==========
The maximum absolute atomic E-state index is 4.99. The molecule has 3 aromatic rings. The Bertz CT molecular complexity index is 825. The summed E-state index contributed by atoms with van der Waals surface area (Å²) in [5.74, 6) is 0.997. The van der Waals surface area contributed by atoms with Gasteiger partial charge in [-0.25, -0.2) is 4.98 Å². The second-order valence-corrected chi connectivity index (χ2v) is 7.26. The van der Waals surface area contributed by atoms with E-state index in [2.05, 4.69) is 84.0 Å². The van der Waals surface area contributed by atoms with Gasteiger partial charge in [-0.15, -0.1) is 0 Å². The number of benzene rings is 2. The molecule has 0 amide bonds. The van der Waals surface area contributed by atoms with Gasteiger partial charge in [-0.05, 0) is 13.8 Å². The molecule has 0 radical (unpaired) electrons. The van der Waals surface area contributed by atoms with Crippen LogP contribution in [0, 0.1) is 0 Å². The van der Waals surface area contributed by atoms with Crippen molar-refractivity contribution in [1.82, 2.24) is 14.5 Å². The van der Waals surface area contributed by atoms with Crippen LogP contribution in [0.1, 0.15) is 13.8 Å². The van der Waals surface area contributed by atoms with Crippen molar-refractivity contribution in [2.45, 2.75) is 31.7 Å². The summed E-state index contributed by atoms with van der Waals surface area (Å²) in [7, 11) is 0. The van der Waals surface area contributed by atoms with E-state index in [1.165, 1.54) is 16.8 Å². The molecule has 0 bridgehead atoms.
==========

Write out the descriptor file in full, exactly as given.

The maximum absolute atomic E-state index is 4.99. The molecule has 3 aromatic rings. The Bertz CT molecular complexity index is 825. The summed E-state index contributed by atoms with van der Waals surface area (Å²) in [5.74, 6) is 0.997. The van der Waals surface area contributed by atoms with Gasteiger partial charge in [-0.25, -0.2) is 4.98 Å². The second-order valence-corrected chi connectivity index (χ2v) is 7.26. The van der Waals surface area contributed by atoms with E-state index in [2.05, 4.69) is 84.0 Å². The van der Waals surface area contributed by atoms with Gasteiger partial charge in [-0.15, -0.1) is 0 Å². The number of benzene rings is 2. The molecule has 0 amide bonds. The van der Waals surface area contributed by atoms with Gasteiger partial charge in [-0.05, 0) is 13.8 Å². The molecule has 0 radical (unpaired) electrons. The van der Waals surface area contributed by atoms with Crippen LogP contribution in [0, 0.1) is 0 Å². The van der Waals surface area contributed by atoms with Crippen molar-refractivity contribution in [1.82, 2.24) is 14.5 Å². The van der Waals surface area contributed by atoms with Crippen LogP contribution in [0.1, 0.15) is 13.8 Å². The van der Waals surface area contributed by atoms with Crippen molar-refractivity contribution in [2.45, 2.75) is 31.7 Å². The summed E-state index contributed by atoms with van der Waals surface area (Å²) in [7, 11) is 0. The van der Waals surface area contributed by atoms with E-state index in [1.165, 1.54) is 16.8 Å². The molecule has 0 bridgehead atoms.